everything i talked about with the manager he made it seem like its a good career and what not (obviously he will) but i'm trying to get to the so not sugar coated stuff shog[1].gif
post #9 of 44
Thread Starter 
anyone? shog[1].gif
post #10 of 44
Dude, how about you just tell us exactly how many people are going to have to say, "it's a bad idea" before you listen. That way, you can meet your quota and this thread can slip into oblivion.

FWIW, I received the same type of solicitation why describes after I posted my resume on Monster at the end of grad school. I was confused, so I called them back. They described their model, and it was really obvious it was a scam. Yours sounds like the same type of thing.

That's three of us.
post #11 of 44
I had a friend that was deeply into AL Williams (I think it's called Primerica now) the big MLM life insurance company. This guy was a true blue believer and relentlessly tried to get me to go to one of the meetings. He put a big push for this one particular meeting as some big shot was going to be there. So finally I relented and went. The big shot speaker started off with, "If you think you're going to earn 100k at your day job next year just leave now." I got up and started walking out. People freaked. I guess it's the first time anyone ever got up to leave. laugh.gif
post #12 of 44
Quote:
Originally Posted by Piobaire View Post

I had a friend that was deeply into AL Williams (I think it's called Primerica now) the big MLM life insurance company. This guy was a true blue believer and relentlessly tried to get me to go to one of the meetings. He put a big push for this one particular meeting as some big shot was going to be there. So finally I relented and went. The big shot speaker started off with, "If you think you're going to earn 100k at your day job next year just leave now." I got up and started walking out. People freaked. I guess it's the first time anyone ever got up to leave. laugh.gif

laugh.gif
post #13 of 44
Just walk away. I did this about 5 years ago, because my family has an agency with Farmers. I ended up not making the numbers and walked away before I had to pay anything back. Their contract has changed and not in your favor. They have all the control over rates, and if they are high in your area you wont make the numbers. If you really want to sell insurance get in touch with a local independant agent and start as a producer. You will get an idea for the business and have the ability to place business with more than one company. Did I mention that Independant companies pay better commissions than captives.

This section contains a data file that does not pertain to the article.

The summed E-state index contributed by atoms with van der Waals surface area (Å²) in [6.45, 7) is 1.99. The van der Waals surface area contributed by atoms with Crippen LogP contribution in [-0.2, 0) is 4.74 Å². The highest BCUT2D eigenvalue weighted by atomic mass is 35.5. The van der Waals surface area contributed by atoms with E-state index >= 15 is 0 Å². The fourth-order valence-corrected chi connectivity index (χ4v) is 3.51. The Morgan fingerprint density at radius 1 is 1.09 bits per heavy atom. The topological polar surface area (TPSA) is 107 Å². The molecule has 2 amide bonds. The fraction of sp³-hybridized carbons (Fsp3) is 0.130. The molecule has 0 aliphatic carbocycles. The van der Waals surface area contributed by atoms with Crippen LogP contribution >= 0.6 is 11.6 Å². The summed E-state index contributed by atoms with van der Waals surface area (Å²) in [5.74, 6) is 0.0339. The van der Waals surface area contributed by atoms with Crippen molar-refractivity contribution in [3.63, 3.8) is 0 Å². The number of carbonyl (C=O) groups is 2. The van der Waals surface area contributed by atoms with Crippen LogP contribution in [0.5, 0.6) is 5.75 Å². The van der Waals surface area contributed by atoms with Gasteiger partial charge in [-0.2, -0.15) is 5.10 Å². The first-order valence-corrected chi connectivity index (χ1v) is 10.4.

You would be suprised at how many agents they try to put on. I would say that 10% make it past the 2 year mark with Farmers. Unless they are going to be giving you a ton of policies from a retiring agent I wouldn't consider it.
post #14 of 44

Let me tell you from personal experience. I started this "start-up" franchise/ pyramid scheme a couple years ago. Was there almost 2 years. I was promised the stars and everything seemed to go as they said it would. Qualified for the subsidy loan and even meet goals to get it waived. Then after several months of being involved with it. I started to seem some changes. You see I started off with using my savings to help me get started. You have to reach goals before you can get any subsidy assistance. Just as I ran out of all my savings, the subsidy did kick and the pressure was off as I started to make sale and then of course the subsidy money. Well things change and that included the contract that I originally signed. Goals changed and then of course we started to see the insurance rates for our customers go up. This was ok at first as we were still competitive. Then are started to see the rates go up more and more. Pretty soon I could not get any business because the rates are to damn high and then the renewals came around.. Well, lets just say there was a lot of angry clients. I started to see cancellations, complaints, service problems and underwriting issues come from all different directions. My life turned into a nightmare I could no longer make any sales calls as I was too busy putting out fires. What seemingly started to be a great career turned into the worst living nightmare of my life. I am now completely broke, have no savings left, owe a lot of money (subsidy) to the company and have lost friends and angered family members because of the kind of business farmers is. This company has found a way to hire a bunch of people, get them to sale their friends and family, then jack the rates on them while spending all their savings and borrow money from them in the process while reaping the profits. Now I have left them and went on to better things and all I have left of this experience was more debt, pain and nothing to show for the hard work put forth. 

post #15 of 44

this is very true